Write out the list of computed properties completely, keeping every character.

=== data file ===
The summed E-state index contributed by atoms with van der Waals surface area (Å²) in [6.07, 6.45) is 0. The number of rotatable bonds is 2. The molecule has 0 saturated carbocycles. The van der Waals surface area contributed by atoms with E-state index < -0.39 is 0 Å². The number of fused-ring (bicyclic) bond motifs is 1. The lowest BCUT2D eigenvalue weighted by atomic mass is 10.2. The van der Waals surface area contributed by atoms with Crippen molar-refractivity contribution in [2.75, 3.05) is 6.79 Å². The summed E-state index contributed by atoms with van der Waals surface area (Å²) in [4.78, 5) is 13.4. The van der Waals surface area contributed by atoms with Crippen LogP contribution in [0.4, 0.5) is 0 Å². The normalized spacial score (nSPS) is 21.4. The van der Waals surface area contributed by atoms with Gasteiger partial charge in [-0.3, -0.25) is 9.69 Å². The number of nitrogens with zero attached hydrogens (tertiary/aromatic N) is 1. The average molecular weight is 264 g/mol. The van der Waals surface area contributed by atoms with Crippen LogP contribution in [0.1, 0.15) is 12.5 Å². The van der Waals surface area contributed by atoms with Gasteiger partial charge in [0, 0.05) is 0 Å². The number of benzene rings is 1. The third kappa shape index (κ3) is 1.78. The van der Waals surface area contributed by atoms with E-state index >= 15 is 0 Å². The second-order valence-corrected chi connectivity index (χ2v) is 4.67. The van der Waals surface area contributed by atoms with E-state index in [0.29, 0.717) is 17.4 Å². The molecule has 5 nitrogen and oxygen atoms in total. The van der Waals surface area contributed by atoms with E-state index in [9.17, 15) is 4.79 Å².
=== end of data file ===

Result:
The summed E-state index contributed by atoms with van der Waals surface area (Å²) in [6.07, 6.45) is 0. The number of rotatable bonds is 2. The molecule has 0 saturated carbocycles. The van der Waals surface area contributed by atoms with E-state index < -0.39 is 0 Å². The number of fused-ring (bicyclic) bond motifs is 1. The lowest BCUT2D eigenvalue weighted by atomic mass is 10.2. The van der Waals surface area contributed by atoms with Crippen molar-refractivity contribution in [2.75, 3.05) is 6.79 Å². The summed E-state index contributed by atoms with van der Waals surface area (Å²) in [4.78, 5) is 13.4. The van der Waals surface area contributed by atoms with Crippen LogP contribution in [0.4, 0.5) is 0 Å². The normalized spacial score (nSPS) is 21.4. The van der Waals surface area contributed by atoms with Gasteiger partial charge in [-0.3, -0.25) is 9.69 Å². The number of nitrogens with zero attached hydrogens (tertiary/aromatic N) is 1. The average molecular weight is 264 g/mol. The van der Waals surface area contributed by atoms with Crippen LogP contribution in [0.1, 0.15) is 12.5 Å². The van der Waals surface area contributed by atoms with Gasteiger partial charge in [0, 0.05) is 0 Å². The number of benzene rings is 1. The third kappa shape index (κ3) is 1.78. The van der Waals surface area contributed by atoms with E-state index >= 15 is 0 Å². The second-order valence-corrected chi connectivity index (χ2v) is 4.67. The van der Waals surface area contributed by atoms with E-state index in [0.29, 0.717) is 17.4 Å². The molecule has 5 nitrogen and oxygen atoms in total. The van der Waals surface area contributed by atoms with E-state index in [9.17, 15) is 4.79 Å².